WASHINGTON – The jobs picture brightened in November as hiring in the United States was stronger than expected and the unemployment rate fell to a 5-year low, data that increases the likelihood that the Federal Reserve will begin easing its stimulus efforts sooner rather than later.
Still, many observers cautioned that the encouraging figures from the Labor Department on Friday did not necessarily mean that the central bank will act when policymakers meet later this month. A move early next year, they said, is more likely.
While the 203,000 jump in payrolls in November was an improvement over the 158,000-a-month rate that prevailed in the summer, it is not much better than the 198,000 level in the first nine months of 2013.
“We think the chance of tapering this month has risen, but on balance we expect the Fed to wait a bit longer,” said Ian Shepherdson, chief economist at Pantheon Macroeconomics.
Michael Gapen, senior U.S. economist at Barclays, echoed Shepherdson’s view in terms of the Fed’s timing. “We consider it a strong report, but it’s not something that would cause the Fed to move,” he said. “Our scenario is still March.”
While the return of hundreds of thousands of federal employees after October’s government shutdown may have exaggerated the move in the unemployment rate for November, the continuing payroll gains suggest that the economy has picked up momentum very recently.
In November, the jobless rate dropped to 7 percent. Economists surveyed by Bloomberg before the Labor Department announcement had expected an increase of 185,000 jobs, with the unemployment rate falling by 0.1 percentage point to 7.2 percent.
“While the decline in the rate might be overstated, there is nothing here not to like,” said Gus Faucher, senior economist at PNC Financial Services Group in Pittsburgh. “It is strong across the board.”
Faucher noted that hourly earnings and the length of the typical workweek both increased slightly in November. And employment increased in both the public and private sectors, despite continuing austerity at the federal level.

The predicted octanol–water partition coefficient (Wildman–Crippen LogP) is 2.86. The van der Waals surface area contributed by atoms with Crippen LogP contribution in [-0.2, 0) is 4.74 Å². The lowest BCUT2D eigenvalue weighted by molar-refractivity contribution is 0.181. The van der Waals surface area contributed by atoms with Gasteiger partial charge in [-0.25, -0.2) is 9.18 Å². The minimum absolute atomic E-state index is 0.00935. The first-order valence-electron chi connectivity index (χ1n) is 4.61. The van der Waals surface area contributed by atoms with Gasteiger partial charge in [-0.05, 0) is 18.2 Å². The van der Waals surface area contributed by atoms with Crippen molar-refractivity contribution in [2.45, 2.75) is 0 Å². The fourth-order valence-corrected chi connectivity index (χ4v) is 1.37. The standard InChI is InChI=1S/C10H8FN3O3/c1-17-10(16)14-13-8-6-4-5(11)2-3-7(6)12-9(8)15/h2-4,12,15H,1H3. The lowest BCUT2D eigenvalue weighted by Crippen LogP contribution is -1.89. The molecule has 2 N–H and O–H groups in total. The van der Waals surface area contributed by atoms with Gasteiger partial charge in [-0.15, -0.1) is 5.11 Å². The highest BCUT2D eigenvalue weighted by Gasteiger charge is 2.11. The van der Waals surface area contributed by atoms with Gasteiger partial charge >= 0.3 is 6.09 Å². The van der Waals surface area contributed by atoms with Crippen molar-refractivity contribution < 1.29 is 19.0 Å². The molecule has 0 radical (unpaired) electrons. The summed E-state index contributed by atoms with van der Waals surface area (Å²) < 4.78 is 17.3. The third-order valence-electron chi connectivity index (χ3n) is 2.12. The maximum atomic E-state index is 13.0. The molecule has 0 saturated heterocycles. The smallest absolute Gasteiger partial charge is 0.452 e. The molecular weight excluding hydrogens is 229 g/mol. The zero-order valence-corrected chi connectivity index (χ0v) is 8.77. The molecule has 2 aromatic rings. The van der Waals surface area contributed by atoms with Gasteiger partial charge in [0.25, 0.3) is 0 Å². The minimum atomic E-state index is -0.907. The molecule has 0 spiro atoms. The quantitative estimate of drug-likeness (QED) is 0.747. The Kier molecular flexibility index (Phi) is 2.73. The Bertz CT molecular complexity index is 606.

Payrolls are tracked using data gathered from employers, while the unemployment rate is based on a separately survey of households.
On Wall Street, the monthly report on the labor market is by far the most closely watched economic indicator, but the November data created more anticipation than usual, because the Federal Reserve seems poised to begin slowly easing back on its stimulus efforts. The move had been expected in September, but it was put off amid mixed economic data instead of the sustained signs of improvement policymakers want to see. The delay by the central bank caught Wall Street off guard three months ago.
But the spate of recent positive data, economists said, could bolster the case for the Fed to start pulling back in the coming months. The latest figures on hiring follow more robust data for economic growth and jobless claims Thursday and a report Monday showing increased activity at factories.
While welcome news for job seekers, a healthier labor market is likely to be viewed more warily by investors and traders, at least in the short term.
Stronger economic growth and employment gains should bolster corporate earnings and therefore stocks over time, but speculators fear that a quick Fed tapering could sap the stock market’s recent momentum. The Standard & Poor’s 500-stock index is up more than 25 percent in 2013. Stocks were higher in early trading Friday, with the S&P up about 0.8 percent.
Although the holiday shopping season seems to have gotten off to a mixed start, the retail sector added 22,000 jobs last month. Manufacturing, a sector that is closely watched as a bellwether for the broader economy, hired 27,000 workers. And the overall participation rate rose 0.2 percentage point to 63 percent, reversing a decline in recent months.
In particular, Gapen of Barclays said he was impressed by the rise in the number of jobs across a wide variety of sectors, both in services and in goods-producing industries.
Besides the jump in manufacturing jobs, he noted that the construction sector had gained jobs for the third month in a row, indicating that the housing sector continues to rebound.
Even as the overall unemployment rate fell, the situation does remain desperate in some pockets of the labor market.
For example, the unemployment rate among workers ages 16 to 19 remains above 20 percent. And for workers with less than a high school diploma, the jobless rate stood at 10.8 percent.